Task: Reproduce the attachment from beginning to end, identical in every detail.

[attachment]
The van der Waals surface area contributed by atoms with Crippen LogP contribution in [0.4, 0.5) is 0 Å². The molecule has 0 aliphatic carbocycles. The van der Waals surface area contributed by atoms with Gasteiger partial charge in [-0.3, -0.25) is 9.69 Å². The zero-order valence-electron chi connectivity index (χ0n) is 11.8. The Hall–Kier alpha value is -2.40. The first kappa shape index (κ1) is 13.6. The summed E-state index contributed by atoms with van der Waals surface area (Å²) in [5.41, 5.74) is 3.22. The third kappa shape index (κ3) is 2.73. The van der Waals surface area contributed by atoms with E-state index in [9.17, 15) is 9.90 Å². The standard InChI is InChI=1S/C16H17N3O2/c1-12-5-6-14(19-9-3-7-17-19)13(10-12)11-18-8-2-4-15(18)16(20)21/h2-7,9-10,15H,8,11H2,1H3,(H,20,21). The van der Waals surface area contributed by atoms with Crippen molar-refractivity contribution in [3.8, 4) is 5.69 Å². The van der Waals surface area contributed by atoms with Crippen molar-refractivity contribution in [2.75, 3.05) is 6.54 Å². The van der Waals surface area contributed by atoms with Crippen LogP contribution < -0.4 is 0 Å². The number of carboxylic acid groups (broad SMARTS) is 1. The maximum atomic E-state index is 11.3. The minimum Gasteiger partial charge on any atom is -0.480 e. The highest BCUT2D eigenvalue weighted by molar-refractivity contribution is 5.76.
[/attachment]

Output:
The van der Waals surface area contributed by atoms with Crippen LogP contribution in [0.4, 0.5) is 0 Å². The molecule has 0 aliphatic carbocycles. The van der Waals surface area contributed by atoms with Gasteiger partial charge in [-0.3, -0.25) is 9.69 Å². The zero-order valence-electron chi connectivity index (χ0n) is 11.8. The Hall–Kier alpha value is -2.40. The first kappa shape index (κ1) is 13.6. The summed E-state index contributed by atoms with van der Waals surface area (Å²) in [5.41, 5.74) is 3.22. The third kappa shape index (κ3) is 2.73. The van der Waals surface area contributed by atoms with E-state index in [9.17, 15) is 9.90 Å². The standard InChI is InChI=1S/C16H17N3O2/c1-12-5-6-14(19-9-3-7-17-19)13(10-12)11-18-8-2-4-15(18)16(20)21/h2-7,9-10,15H,8,11H2,1H3,(H,20,21). The van der Waals surface area contributed by atoms with Crippen molar-refractivity contribution in [3.8, 4) is 5.69 Å². The van der Waals surface area contributed by atoms with Crippen molar-refractivity contribution in [2.75, 3.05) is 6.54 Å². The van der Waals surface area contributed by atoms with Crippen LogP contribution < -0.4 is 0 Å². The number of carboxylic acid groups (broad SMARTS) is 1. The maximum atomic E-state index is 11.3. The minimum Gasteiger partial charge on any atom is -0.480 e. The highest BCUT2D eigenvalue weighted by molar-refractivity contribution is 5.76.